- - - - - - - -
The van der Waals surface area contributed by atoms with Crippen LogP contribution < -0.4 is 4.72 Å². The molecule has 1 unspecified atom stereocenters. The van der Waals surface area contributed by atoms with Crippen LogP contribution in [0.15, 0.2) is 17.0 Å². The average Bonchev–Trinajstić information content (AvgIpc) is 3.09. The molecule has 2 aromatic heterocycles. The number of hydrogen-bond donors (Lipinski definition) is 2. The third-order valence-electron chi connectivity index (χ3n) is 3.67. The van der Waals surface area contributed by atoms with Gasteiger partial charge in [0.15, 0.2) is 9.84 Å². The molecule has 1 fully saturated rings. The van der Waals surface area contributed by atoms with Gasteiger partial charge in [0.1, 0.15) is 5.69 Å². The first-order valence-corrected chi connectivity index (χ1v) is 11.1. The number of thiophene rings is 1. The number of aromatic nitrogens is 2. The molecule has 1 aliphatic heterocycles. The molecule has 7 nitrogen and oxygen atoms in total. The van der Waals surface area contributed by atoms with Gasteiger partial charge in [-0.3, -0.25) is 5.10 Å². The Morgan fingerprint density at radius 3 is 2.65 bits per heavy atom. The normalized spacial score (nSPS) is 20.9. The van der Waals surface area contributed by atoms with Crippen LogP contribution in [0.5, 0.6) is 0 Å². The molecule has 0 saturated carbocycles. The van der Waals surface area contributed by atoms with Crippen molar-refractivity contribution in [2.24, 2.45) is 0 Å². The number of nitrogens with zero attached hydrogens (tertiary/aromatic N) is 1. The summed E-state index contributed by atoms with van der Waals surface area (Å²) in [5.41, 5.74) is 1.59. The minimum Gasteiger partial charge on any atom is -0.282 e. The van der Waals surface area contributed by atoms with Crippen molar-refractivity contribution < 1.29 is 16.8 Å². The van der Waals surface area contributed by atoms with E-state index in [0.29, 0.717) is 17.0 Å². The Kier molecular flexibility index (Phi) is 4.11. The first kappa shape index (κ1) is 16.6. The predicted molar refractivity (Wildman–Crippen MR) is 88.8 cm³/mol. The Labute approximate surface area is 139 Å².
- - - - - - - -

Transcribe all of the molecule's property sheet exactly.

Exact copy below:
The van der Waals surface area contributed by atoms with Crippen LogP contribution < -0.4 is 4.72 Å². The molecule has 1 unspecified atom stereocenters. The van der Waals surface area contributed by atoms with Crippen LogP contribution in [0.15, 0.2) is 17.0 Å². The average Bonchev–Trinajstić information content (AvgIpc) is 3.09. The molecule has 2 aromatic heterocycles. The number of hydrogen-bond donors (Lipinski definition) is 2. The third-order valence-electron chi connectivity index (χ3n) is 3.67. The van der Waals surface area contributed by atoms with Gasteiger partial charge in [0.15, 0.2) is 9.84 Å². The molecule has 1 fully saturated rings. The van der Waals surface area contributed by atoms with Gasteiger partial charge in [0.1, 0.15) is 5.69 Å². The first-order valence-corrected chi connectivity index (χ1v) is 11.1. The number of thiophene rings is 1. The number of aromatic nitrogens is 2. The molecule has 1 aliphatic heterocycles. The molecule has 7 nitrogen and oxygen atoms in total. The van der Waals surface area contributed by atoms with Gasteiger partial charge in [-0.3, -0.25) is 5.10 Å². The Morgan fingerprint density at radius 3 is 2.65 bits per heavy atom. The normalized spacial score (nSPS) is 20.9. The van der Waals surface area contributed by atoms with Crippen LogP contribution in [0.5, 0.6) is 0 Å². The molecule has 0 saturated carbocycles. The van der Waals surface area contributed by atoms with Crippen molar-refractivity contribution in [2.24, 2.45) is 0 Å². The number of nitrogens with zero attached hydrogens (tertiary/aromatic N) is 1. The summed E-state index contributed by atoms with van der Waals surface area (Å²) in [5.41, 5.74) is 1.59. The minimum Gasteiger partial charge on any atom is -0.282 e. The van der Waals surface area contributed by atoms with Crippen molar-refractivity contribution < 1.29 is 16.8 Å². The van der Waals surface area contributed by atoms with E-state index in [0.29, 0.717) is 17.0 Å². The Kier molecular flexibility index (Phi) is 4.11. The first kappa shape index (κ1) is 16.6. The predicted molar refractivity (Wildman–Crippen MR) is 88.8 cm³/mol. The Labute approximate surface area is 139 Å².